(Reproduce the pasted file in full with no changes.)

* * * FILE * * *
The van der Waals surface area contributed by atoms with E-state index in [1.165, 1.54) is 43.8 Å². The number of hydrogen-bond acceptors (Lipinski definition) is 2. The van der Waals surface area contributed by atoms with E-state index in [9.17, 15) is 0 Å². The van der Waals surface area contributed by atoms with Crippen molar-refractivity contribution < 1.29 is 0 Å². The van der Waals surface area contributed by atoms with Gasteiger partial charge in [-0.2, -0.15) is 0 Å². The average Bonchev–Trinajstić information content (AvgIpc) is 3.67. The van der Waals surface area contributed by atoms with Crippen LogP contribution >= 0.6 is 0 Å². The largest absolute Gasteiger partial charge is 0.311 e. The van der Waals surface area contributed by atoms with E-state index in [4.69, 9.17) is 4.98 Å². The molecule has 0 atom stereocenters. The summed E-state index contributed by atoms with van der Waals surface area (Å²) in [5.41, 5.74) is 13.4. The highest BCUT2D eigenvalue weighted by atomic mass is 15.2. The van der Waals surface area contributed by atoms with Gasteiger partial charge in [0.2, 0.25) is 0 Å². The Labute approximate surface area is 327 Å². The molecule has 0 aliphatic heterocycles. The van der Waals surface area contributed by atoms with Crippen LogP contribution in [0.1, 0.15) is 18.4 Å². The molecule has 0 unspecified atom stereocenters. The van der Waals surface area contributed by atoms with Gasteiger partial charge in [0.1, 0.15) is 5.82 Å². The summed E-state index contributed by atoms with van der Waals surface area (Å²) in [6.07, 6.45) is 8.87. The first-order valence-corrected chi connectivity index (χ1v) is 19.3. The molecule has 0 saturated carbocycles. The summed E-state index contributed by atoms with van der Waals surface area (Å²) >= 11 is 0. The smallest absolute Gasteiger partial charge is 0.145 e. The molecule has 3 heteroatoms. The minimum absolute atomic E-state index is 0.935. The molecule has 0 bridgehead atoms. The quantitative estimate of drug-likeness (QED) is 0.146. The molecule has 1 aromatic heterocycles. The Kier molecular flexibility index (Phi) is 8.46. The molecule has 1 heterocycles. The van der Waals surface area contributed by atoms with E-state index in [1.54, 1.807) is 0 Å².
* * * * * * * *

The van der Waals surface area contributed by atoms with E-state index in [1.165, 1.54) is 43.8 Å². The number of hydrogen-bond acceptors (Lipinski definition) is 2. The van der Waals surface area contributed by atoms with E-state index in [9.17, 15) is 0 Å². The van der Waals surface area contributed by atoms with Crippen molar-refractivity contribution < 1.29 is 0 Å². The van der Waals surface area contributed by atoms with Gasteiger partial charge in [-0.2, -0.15) is 0 Å². The average Bonchev–Trinajstić information content (AvgIpc) is 3.67. The van der Waals surface area contributed by atoms with Crippen LogP contribution >= 0.6 is 0 Å². The largest absolute Gasteiger partial charge is 0.311 e. The van der Waals surface area contributed by atoms with E-state index in [4.69, 9.17) is 4.98 Å². The molecule has 0 atom stereocenters. The summed E-state index contributed by atoms with van der Waals surface area (Å²) in [5.41, 5.74) is 13.4. The highest BCUT2D eigenvalue weighted by atomic mass is 15.2. The van der Waals surface area contributed by atoms with Gasteiger partial charge in [0.2, 0.25) is 0 Å². The Labute approximate surface area is 327 Å². The molecule has 0 aliphatic heterocycles. The van der Waals surface area contributed by atoms with Crippen LogP contribution in [0.1, 0.15) is 18.4 Å². The molecule has 0 unspecified atom stereocenters. The van der Waals surface area contributed by atoms with Gasteiger partial charge in [0.1, 0.15) is 5.82 Å². The summed E-state index contributed by atoms with van der Waals surface area (Å²) in [6.07, 6.45) is 8.87. The first-order valence-corrected chi connectivity index (χ1v) is 19.3. The molecule has 0 saturated carbocycles. The summed E-state index contributed by atoms with van der Waals surface area (Å²) >= 11 is 0. The smallest absolute Gasteiger partial charge is 0.145 e. The molecule has 3 heteroatoms. The minimum absolute atomic E-state index is 0.935. The molecule has 0 bridgehead atoms. The quantitative estimate of drug-likeness (QED) is 0.146. The molecule has 1 aromatic heterocycles. The Kier molecular flexibility index (Phi) is 8.46. The molecule has 1 heterocycles. The van der Waals surface area contributed by atoms with E-state index in [1.54, 1.807) is 0 Å².